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Monday, June 14th, 2021

U.S. military recruits still need adenovirus vaccine

The U.S. Department of Defense (DOD) recommends that military recruits entering basic training continue to be inoculated with a vaccine for the adenovirus, a DNA virus considered to be a major cause of febrile illness.

While adenoviruses are usually spread through coughing, sneezing or after touching an infected surface, and rarely cause serious illness or death, the Centers for Disease Control and Prevention (CDC) says that some adenoviruses may spread in bodies of water — such as small lakes or swimming pools without adequate chlorine — and cause outbreaks of febrile disease with conjunctivitis.

Generally, there are two types of adenoviruses — types 4 and 7 — that cause severe outbreaks of respiratory illness, particularly among United States military recruits.

In fact, last February the CDC reported that after 15 years of discontinuation of vaccines for adenovirus types 4 and 7, the department was forced to reinstate oral vaccines against both adenovirus types in November 2011 due to the reemergence of continuous outbreaks of illnesses associated with the virus in American recruit training facilities.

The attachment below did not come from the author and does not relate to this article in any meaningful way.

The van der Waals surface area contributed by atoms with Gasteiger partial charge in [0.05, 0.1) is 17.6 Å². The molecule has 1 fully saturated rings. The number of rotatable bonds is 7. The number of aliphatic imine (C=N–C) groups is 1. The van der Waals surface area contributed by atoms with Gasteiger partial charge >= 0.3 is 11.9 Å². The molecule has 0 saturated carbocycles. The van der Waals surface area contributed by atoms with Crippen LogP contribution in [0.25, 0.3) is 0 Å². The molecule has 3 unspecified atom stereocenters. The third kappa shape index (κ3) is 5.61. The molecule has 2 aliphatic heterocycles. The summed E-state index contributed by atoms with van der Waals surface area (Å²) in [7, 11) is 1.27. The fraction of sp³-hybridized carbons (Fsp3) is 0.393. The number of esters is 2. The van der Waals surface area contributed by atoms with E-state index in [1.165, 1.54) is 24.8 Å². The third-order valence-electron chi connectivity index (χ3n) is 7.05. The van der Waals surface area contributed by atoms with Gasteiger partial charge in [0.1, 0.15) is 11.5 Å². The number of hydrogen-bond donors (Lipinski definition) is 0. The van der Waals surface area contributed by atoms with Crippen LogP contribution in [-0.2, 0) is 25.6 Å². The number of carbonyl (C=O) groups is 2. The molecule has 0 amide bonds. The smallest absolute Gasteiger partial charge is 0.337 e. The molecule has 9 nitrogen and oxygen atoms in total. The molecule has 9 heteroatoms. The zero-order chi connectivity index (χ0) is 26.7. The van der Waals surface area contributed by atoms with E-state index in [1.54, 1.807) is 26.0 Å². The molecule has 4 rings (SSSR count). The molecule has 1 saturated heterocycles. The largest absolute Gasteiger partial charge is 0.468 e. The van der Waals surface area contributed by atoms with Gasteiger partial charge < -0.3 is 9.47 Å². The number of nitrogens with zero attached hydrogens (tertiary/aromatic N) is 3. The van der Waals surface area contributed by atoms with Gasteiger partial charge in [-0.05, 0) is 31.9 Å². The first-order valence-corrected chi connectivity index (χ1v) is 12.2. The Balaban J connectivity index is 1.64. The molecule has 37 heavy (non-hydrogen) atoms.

During the two years after reintroduction of the vaccines, military trainees experienced a 100-fold decline in adenovirus disease burden, according to researchers from the Naval Health Research Center, Scripps Research Institute and several universities in a report published in the July 2014 Clinical Infectious Diseases journal.

The researchers estimated that the vaccines prevented approximately one death, 1,100 to 2,700 hospitalizations, and 13,000 febrile adenovirus cases each year among the training recruits.

“These data strongly support the continued production and use of Ad4 and Ad7 vaccines in controlling febrile respiratory illness (FRI) among U.S. military trainees,” concluded the researchers. “Continued surveillance for emerging adenovirus subtypes is warranted.” 

Gaithersburg, Md.-based life sciences giant Emergent BioSolutions Inc. now is developing an updated adenovirus 4/7 vaccine for military personnel under a contract with the DOD to treat adenovirus types 4 and 7, which prior to re-introduction of the vaccine were responsible for an average of three lost training days per trainee, according to the CDC.

“Adenovirus infection presents a risk to the military as it can impact large groups of new recruits housed in close quarters,” Abigail Jenkins, senior vice president and head of the Vaccines and Anti-Infectives Business Unit at Emergent BioSolutions, told Homeland Preparedness News.